“Very commonly, restaurants do not allow outside food as the health code requires guests to consume only items bought in the restaurant. This is due to health reasons which could include allergies and contamination,” Marazzi said.

Moreover, the restaurant has observed that large birthday groups tend not to order dessert if they have a birthday cake. This affects the overall average check and turnover rate of the table, especially with the rising cost of labour and food cost taking its toll on the F&B industry, he said.

The fee – which is set closely to the price of one dessert at the restaurant – is also waived if at least half the guests at the table order desserts.

Other restaurants: S$50 to have your cake and eat it too

Peperoni Pizzeria is not the only place that charges an extra fee for cake-cutting. A few phone calls to various major eateries in Singapore show that it is common practice for some.

Salt Grill & Sky Bar, a high-end Australian restaurant at Ion Orchard, charges S$50 per reservation for cake-cutting. The receptionist on the phone told us that this was to discourage diners from bringing in outside food.

Ce La Vi, located in Marina Bay Sands, also charges a “cakeage” fee of S$12 per person.

Both restaurants will only implement the charge if the cake is consumed within their premises. Those who want only a simple song-singing and photo-taking session with a cake without eating it will not be charged. Storing a cake in the restaurants’ refrigerators comes free-of-charge too.

Other restaurants have strictly banned the consumption of outside food, including birthday cakes. Some examples are all of Swensen’s outlets, The Marmalade Pantry at Oasia Hotel Novena, and Cut by Wolfgang Puck at The Shoppes at Marina Bay Sands.

When Business Insider asked about the policy at Swensen’s, a staff who answered the customer service hotline said that it was due to the risk of cross-contamination from an externally-bought cake with Swensen’s plates, cups, cutlery and kitchen utensils.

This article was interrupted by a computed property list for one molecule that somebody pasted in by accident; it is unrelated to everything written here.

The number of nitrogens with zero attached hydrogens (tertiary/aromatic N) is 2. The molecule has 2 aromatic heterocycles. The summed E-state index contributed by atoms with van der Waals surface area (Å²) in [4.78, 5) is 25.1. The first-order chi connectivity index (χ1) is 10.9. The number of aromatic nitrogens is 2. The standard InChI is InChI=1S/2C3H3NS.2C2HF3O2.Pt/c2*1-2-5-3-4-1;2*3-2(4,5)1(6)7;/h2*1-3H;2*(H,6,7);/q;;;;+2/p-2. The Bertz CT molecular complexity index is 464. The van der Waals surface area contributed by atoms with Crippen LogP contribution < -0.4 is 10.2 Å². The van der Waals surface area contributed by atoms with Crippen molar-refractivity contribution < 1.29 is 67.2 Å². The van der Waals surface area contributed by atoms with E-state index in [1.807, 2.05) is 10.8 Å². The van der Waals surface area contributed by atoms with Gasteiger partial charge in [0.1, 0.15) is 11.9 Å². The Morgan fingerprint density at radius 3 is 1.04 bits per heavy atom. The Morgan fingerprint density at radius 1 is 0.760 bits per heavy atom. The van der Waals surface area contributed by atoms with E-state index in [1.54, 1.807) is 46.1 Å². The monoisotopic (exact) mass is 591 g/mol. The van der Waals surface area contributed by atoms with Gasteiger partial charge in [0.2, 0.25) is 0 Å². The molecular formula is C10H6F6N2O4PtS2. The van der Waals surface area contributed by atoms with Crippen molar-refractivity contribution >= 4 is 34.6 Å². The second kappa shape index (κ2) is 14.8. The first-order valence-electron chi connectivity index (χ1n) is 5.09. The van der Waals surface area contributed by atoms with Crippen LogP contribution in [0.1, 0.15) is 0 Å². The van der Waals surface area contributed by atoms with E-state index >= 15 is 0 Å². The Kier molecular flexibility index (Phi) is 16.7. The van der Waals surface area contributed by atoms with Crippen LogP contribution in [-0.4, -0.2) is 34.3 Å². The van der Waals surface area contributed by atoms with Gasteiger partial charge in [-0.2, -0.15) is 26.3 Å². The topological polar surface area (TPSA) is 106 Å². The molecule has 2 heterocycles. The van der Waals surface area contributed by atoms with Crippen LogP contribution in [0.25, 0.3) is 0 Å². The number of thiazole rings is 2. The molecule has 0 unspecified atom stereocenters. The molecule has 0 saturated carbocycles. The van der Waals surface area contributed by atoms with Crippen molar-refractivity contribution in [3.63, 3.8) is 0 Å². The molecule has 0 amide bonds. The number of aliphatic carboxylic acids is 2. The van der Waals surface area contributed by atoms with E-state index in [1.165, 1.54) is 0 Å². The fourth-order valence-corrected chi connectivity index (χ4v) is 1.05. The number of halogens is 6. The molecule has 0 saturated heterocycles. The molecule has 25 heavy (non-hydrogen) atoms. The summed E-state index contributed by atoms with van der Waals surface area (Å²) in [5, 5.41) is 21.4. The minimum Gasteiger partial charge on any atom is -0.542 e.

A receptionist at Cut by Wolfgang Puck said that the rule was set by The Shoppes, which forbids diners from bringing in outside food – even if it is from a separate restaurant that is in the same building.

But just like Ce La Vi and Salt Grill & Sky Bar, all three eateries said they allow diners to store cakes in their refrigerators for free, as long as it is not consumed on their premises.

“Cakeage” waiver

Many other eateries which we contacted said they waived the “cakeage” fee for customers. These include Crystal Jade Kitchen at Suntec City, fine dining restaurant Imperial Treasure Super Peking Duck Restaurant, My Melody Cafe in Suntec City Mall, and Japanese restaurant Ichiban Sushi at Ang Mo Kio Hub.

Fine dining restaurant Jaan, located at Swissotel The Stamford, also waives “cakeage” fee. However, it does not provide storage and requires diners to sign an indemnity form.

Charging a “cakeage” fee is fairly common overseas in places such as Britain and Australia.

According to The Sunday Morning Herald, it has become a standard practice in Perth, Australia, but a similar debate did occur in Perth in 2016, when Crown Perth’s Nobu pastry chef Samad Khan took to Facebook to defend restaurants that charge “cakeage” fees.